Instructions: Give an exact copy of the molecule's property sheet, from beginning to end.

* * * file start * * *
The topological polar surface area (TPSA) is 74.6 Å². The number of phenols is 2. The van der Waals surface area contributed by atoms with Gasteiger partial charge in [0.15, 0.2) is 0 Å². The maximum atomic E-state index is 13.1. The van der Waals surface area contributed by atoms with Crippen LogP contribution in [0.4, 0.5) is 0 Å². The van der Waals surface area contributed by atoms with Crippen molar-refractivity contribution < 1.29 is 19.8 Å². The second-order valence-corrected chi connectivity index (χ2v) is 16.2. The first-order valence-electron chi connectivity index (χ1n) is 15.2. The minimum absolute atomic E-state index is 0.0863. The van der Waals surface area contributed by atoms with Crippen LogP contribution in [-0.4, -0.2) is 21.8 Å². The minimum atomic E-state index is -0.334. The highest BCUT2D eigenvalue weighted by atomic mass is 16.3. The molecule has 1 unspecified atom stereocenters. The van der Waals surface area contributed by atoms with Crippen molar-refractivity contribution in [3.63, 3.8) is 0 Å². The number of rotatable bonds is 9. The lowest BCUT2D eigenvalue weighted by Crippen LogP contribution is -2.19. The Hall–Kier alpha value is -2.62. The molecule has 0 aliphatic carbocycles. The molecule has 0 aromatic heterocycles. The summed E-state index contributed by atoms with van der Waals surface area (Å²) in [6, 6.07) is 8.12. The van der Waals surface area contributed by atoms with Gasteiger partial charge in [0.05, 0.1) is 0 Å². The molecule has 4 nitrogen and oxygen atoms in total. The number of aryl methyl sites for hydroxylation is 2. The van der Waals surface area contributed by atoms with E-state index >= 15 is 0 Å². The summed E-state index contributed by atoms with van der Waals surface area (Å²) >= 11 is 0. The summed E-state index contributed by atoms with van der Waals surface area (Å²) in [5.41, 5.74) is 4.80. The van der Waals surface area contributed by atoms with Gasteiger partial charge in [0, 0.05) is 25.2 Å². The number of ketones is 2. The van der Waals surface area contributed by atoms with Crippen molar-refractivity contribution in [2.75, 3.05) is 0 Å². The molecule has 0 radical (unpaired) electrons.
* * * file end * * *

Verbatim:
The topological polar surface area (TPSA) is 74.6 Å². The number of phenols is 2. The van der Waals surface area contributed by atoms with Gasteiger partial charge in [0.15, 0.2) is 0 Å². The maximum atomic E-state index is 13.1. The van der Waals surface area contributed by atoms with Crippen LogP contribution in [0.4, 0.5) is 0 Å². The van der Waals surface area contributed by atoms with Crippen molar-refractivity contribution < 1.29 is 19.8 Å². The second-order valence-corrected chi connectivity index (χ2v) is 16.2. The first-order valence-electron chi connectivity index (χ1n) is 15.2. The minimum absolute atomic E-state index is 0.0863. The van der Waals surface area contributed by atoms with Crippen LogP contribution in [-0.4, -0.2) is 21.8 Å². The minimum atomic E-state index is -0.334. The highest BCUT2D eigenvalue weighted by atomic mass is 16.3. The molecule has 1 unspecified atom stereocenters. The van der Waals surface area contributed by atoms with Crippen molar-refractivity contribution in [3.63, 3.8) is 0 Å². The number of rotatable bonds is 9. The lowest BCUT2D eigenvalue weighted by Crippen LogP contribution is -2.19. The Hall–Kier alpha value is -2.62. The molecule has 0 aliphatic carbocycles. The molecule has 0 aromatic heterocycles. The summed E-state index contributed by atoms with van der Waals surface area (Å²) in [6, 6.07) is 8.12. The van der Waals surface area contributed by atoms with Gasteiger partial charge in [0.05, 0.1) is 0 Å². The molecule has 4 nitrogen and oxygen atoms in total. The number of aryl methyl sites for hydroxylation is 2. The van der Waals surface area contributed by atoms with E-state index >= 15 is 0 Å². The summed E-state index contributed by atoms with van der Waals surface area (Å²) >= 11 is 0. The summed E-state index contributed by atoms with van der Waals surface area (Å²) in [5.41, 5.74) is 4.80. The van der Waals surface area contributed by atoms with Gasteiger partial charge in [0, 0.05) is 25.2 Å². The number of ketones is 2. The van der Waals surface area contributed by atoms with Crippen molar-refractivity contribution in [2.75, 3.05) is 0 Å². The molecule has 0 radical (unpaired) electrons.